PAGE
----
The Nor’easter Storm, and the Ocean Waves That Go With It

As you may know, we in the northeast got a whopper of a wind storm the other day. Trees were uprooted, some crashed on homes and on streets, and power was out for nearly a day. Luckily, the Crankee Yankee and I have a generator, and it’s worth every cent. The wind whooped and howled all night long, and a lot of the beautiful fall leaves were ripped off the trees. We were glad to see that no tree limbs had fallen anywhere near us, and happier still that we have the generator.

So, after giving the cats their lunch, we took off to Hampton (NH) to check out the ocean waves and go get a lobster roll for lunch. Well—the waves almost looked like the ones I admired in Hawaii; they were rolling and rumbling and were tall enough for the handful of surfers in the water to stay alert.

The Atlantic ocean has an attitude of its own; it can go from soft green-blue waves that gently shush-shush onto the sand; they may even toss up gifts; beach glass, a shell or a sea urchin—or it can roar in and over embankments and fling salt water into the streets. For Hampton beach, the waves were pretty impressive.

The winds were still strong by the time we stopped at Petey’s, famous for their fabulous sea food. I had a lobster roll with coleslaw and fries, and the Crankee Yankee had fried oysters, onion rings and fries. We had just enough room to share a piece of key lime pie, which was absolutely devine.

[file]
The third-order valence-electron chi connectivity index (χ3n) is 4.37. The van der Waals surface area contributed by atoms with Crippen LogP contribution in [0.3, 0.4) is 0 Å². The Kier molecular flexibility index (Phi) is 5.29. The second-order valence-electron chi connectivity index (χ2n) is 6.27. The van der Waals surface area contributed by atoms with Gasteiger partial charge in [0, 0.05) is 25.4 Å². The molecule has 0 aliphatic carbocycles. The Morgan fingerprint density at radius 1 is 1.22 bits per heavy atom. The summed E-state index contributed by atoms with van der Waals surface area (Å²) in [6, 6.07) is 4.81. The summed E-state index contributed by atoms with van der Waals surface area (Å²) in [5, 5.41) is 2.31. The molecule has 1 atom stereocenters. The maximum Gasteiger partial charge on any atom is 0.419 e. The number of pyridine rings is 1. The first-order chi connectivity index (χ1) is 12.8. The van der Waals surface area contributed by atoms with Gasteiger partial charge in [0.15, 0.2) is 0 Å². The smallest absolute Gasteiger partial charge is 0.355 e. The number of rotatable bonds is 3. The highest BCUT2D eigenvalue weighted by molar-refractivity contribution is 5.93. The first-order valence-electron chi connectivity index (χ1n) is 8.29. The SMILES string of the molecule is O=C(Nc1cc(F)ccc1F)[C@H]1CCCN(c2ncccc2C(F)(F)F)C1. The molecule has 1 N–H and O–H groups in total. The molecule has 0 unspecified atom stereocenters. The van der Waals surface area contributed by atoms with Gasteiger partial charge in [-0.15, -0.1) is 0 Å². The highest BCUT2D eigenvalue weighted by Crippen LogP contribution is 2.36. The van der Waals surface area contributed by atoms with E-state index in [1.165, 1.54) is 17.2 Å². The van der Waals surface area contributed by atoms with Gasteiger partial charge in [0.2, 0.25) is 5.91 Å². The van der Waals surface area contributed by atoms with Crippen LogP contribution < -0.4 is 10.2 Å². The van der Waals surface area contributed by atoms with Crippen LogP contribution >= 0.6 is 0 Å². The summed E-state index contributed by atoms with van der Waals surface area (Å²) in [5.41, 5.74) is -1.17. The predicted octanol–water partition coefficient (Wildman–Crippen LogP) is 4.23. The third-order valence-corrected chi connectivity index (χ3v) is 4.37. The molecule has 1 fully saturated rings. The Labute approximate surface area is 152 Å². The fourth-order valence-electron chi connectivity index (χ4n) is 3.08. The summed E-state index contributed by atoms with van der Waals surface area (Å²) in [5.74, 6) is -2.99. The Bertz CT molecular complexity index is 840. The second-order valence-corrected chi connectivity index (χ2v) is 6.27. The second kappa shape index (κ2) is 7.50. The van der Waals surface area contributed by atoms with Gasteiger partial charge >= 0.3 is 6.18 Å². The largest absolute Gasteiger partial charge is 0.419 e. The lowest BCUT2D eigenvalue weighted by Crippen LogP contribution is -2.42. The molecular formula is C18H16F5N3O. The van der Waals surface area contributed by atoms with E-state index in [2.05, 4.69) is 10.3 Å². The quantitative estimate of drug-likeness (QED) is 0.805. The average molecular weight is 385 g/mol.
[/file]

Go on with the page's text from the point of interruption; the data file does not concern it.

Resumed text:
Driving home, I remembered one of my favorite poems about the sea; “Sea Fever” by John Masefield:

“I must go down to the seas again, to the lonely sea and the sky,
And all I ask is a tall ship and a star to steer her by;
And the wheel’s kick and the wind’s song and the white sail’s shaking,
And a grey mist on the sea’s face, and a grey dawn breaking.
I must go down to the seas again, for the call of the running tide
Is a wild call and a clear call that may not be denied;
And all I ask is a windy day with the white clouds flying,
And the flung spray and the blown spume, and the sea-gulls crying.
I must go down to the seas again, to the vagrant gypsy life,
To the gull’s way and the whale’s way where the wind’s like a whetted knife;
And all I ask is a merry yarn from a laughing fellow-rover,
And quiet sleep and a sweet dream when the long trick’s over.”

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